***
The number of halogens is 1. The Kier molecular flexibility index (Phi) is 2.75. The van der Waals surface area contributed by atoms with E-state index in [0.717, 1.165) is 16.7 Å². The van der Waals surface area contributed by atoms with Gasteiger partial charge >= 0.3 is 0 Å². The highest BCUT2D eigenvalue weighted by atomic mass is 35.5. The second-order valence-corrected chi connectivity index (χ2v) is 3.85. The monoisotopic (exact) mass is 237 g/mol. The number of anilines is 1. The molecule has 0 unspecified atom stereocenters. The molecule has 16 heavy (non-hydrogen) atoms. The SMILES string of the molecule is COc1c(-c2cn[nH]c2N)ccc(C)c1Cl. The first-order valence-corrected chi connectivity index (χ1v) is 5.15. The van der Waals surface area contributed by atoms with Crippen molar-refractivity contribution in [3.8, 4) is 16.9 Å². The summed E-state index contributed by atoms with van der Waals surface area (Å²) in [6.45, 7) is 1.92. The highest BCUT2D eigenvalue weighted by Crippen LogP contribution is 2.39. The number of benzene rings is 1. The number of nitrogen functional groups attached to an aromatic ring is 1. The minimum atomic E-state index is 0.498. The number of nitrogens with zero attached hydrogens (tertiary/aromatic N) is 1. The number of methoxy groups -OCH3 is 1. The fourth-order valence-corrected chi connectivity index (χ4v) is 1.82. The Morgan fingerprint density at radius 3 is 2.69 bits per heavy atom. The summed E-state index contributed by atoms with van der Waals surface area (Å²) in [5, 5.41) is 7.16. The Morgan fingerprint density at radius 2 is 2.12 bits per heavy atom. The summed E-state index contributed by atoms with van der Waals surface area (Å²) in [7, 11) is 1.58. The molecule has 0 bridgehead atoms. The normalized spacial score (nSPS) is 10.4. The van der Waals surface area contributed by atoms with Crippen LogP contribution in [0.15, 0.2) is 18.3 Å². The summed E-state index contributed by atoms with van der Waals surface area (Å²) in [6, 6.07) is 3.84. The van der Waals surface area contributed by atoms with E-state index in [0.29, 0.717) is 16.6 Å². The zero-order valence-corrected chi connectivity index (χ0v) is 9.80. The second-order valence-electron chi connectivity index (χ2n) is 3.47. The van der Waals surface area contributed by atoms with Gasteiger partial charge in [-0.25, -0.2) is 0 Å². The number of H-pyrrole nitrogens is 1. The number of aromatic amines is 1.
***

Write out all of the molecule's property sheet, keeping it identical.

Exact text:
The number of halogens is 1. The Kier molecular flexibility index (Phi) is 2.75. The van der Waals surface area contributed by atoms with E-state index in [0.717, 1.165) is 16.7 Å². The van der Waals surface area contributed by atoms with Gasteiger partial charge >= 0.3 is 0 Å². The highest BCUT2D eigenvalue weighted by atomic mass is 35.5. The second-order valence-corrected chi connectivity index (χ2v) is 3.85. The monoisotopic (exact) mass is 237 g/mol. The number of anilines is 1. The molecule has 0 unspecified atom stereocenters. The molecule has 16 heavy (non-hydrogen) atoms. The SMILES string of the molecule is COc1c(-c2cn[nH]c2N)ccc(C)c1Cl. The first-order valence-corrected chi connectivity index (χ1v) is 5.15. The van der Waals surface area contributed by atoms with Crippen molar-refractivity contribution in [3.8, 4) is 16.9 Å². The summed E-state index contributed by atoms with van der Waals surface area (Å²) in [6.45, 7) is 1.92. The highest BCUT2D eigenvalue weighted by Crippen LogP contribution is 2.39. The number of benzene rings is 1. The number of nitrogen functional groups attached to an aromatic ring is 1. The minimum atomic E-state index is 0.498. The number of nitrogens with zero attached hydrogens (tertiary/aromatic N) is 1. The number of methoxy groups -OCH3 is 1. The fourth-order valence-corrected chi connectivity index (χ4v) is 1.82. The Morgan fingerprint density at radius 3 is 2.69 bits per heavy atom. The summed E-state index contributed by atoms with van der Waals surface area (Å²) in [5, 5.41) is 7.16. The Morgan fingerprint density at radius 2 is 2.12 bits per heavy atom. The summed E-state index contributed by atoms with van der Waals surface area (Å²) in [7, 11) is 1.58. The molecule has 0 bridgehead atoms. The normalized spacial score (nSPS) is 10.4. The van der Waals surface area contributed by atoms with Crippen LogP contribution in [0.15, 0.2) is 18.3 Å². The summed E-state index contributed by atoms with van der Waals surface area (Å²) in [6, 6.07) is 3.84. The van der Waals surface area contributed by atoms with E-state index in [0.29, 0.717) is 16.6 Å². The zero-order valence-corrected chi connectivity index (χ0v) is 9.80. The second-order valence-electron chi connectivity index (χ2n) is 3.47. The van der Waals surface area contributed by atoms with Gasteiger partial charge in [-0.25, -0.2) is 0 Å². The number of H-pyrrole nitrogens is 1. The number of aromatic amines is 1.